Another ride-hailing service has entered the delivery game. On Tuesday, Lyft announced it will start using its drivers to deliver food from restaurants through a partnership with digital ordering and delivery facilitating platform Olo.
Olo works with more than 500 restaurant brands, like Denny’s, Five Guys, and Qdoba. Many utilize Olo’s Dispatch product, which facilitates on-demand delivery for orders generated through restaurants’ own website and apps. Restaurant operators can choose preferred delivery providers as well as set delivery parameters, like max transit time and delivery fee limits. Customers are then matched with the best available courier based on the assigned delivery rules.
“Olo’s automated matching technology enables restaurants to get food out the door and into the hands of the guest faster and in the most cost-efficient way,” says Shalin Sheth, VP and GM of Dispatch for Olo.
Olo’s food delivery network includes more than two dozen providers, among them the three biggest, UberEats, Grubhub, and DoorDash. And here’s where things get interesting for restaurant operators — unlike the major players, Lyft won’t be offering a consumer-facing marketplace.
What the partnership could mean for restaurant operators
A new competitor in the food delivery space is already bound to drive more competitive pricing.
“With Dispatch, we help our customers enable delivery on their owned channels,” said Shalin Sheth, VP and GM of Dispatch for Olo in a press release. “The addition of Lyft to the Dispatch network not only expands delivery coverage for our brands, but drives competitive pricing at the benefit of guests and brands alike.”
Lyft has no plans to operate a consumer-facing marketplace, and it isn’t charging restaurants on commission. Instead, Lyft seeks solely to be a last-mile provider and will collect a delivery fee from the consumer on each order. Each time a customer orders delivery, the order details will be sent to Lyft, and Lyft will return a price based on the time and distance it takes the driver to deliver the food.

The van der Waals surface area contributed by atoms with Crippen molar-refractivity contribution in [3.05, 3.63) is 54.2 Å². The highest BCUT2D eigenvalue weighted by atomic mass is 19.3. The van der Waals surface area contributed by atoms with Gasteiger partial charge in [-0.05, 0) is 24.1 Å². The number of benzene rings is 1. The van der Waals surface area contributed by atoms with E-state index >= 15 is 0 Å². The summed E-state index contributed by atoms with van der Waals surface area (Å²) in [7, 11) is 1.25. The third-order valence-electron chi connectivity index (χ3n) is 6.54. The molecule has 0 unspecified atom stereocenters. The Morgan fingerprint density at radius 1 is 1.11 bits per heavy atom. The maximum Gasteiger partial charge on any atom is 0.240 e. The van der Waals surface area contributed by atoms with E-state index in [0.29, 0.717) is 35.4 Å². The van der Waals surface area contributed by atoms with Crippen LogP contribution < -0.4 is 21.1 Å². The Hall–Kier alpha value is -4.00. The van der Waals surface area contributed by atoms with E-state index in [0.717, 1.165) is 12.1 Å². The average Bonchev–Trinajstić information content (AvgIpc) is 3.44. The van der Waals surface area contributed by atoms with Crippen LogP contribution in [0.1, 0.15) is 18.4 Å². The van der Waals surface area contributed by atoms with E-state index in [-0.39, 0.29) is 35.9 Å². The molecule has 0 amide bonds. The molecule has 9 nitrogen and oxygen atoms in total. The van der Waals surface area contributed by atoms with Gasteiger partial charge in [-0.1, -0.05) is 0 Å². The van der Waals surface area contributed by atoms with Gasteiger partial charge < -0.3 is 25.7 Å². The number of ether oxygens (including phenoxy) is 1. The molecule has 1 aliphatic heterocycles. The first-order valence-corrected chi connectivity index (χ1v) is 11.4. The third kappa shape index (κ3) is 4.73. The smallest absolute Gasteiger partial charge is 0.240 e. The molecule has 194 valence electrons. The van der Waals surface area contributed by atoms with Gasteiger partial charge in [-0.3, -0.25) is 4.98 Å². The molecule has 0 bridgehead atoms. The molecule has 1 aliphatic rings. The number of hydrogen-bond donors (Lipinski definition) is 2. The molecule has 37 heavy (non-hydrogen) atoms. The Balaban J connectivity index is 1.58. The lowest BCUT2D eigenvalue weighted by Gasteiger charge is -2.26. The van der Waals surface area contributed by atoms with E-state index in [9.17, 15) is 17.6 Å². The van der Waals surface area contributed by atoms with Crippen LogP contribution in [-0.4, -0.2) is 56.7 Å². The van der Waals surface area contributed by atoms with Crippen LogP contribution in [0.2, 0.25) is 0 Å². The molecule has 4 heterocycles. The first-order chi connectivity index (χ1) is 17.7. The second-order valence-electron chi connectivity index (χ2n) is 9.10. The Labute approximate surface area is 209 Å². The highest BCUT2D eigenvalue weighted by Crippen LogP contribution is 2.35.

“This is typically very seamless, and sometimes automated based on business rules,” says Eric Smith, Lyft’s senior manager of corporate communications. “Merchants can choose to subsidize or pass on the delivery cost.”
The plan is to enable brands and restaurants to keep their data and control costs, while undercutting prices of other third-party platforms. This has the potential to fuel an added competitive decrease in commission fees among providers who charge them, like UberEats, which currently takes as much as 30% per order.
“As a transportation-focused company, we aren't interested in building consumer-facing marketplaces for groceries or food, but we can add real value in delivery both for drivers and partners via Dispatch's frictionless process and the scaled national network of drivers on Lyft's platform,” said Justin Paris, head of Lyft delivery, in a press release.
On the customer side, more delivery operators in the space is likely to mean faster delivery times, which is always a win for restaurants.
Lyft delivery is currently operating in about 25 markets and is expected to expand quickly.
“We are, however, selective in ensuring we are working with brands that are committed to high quality operations and a positive driver experience,” says Smith.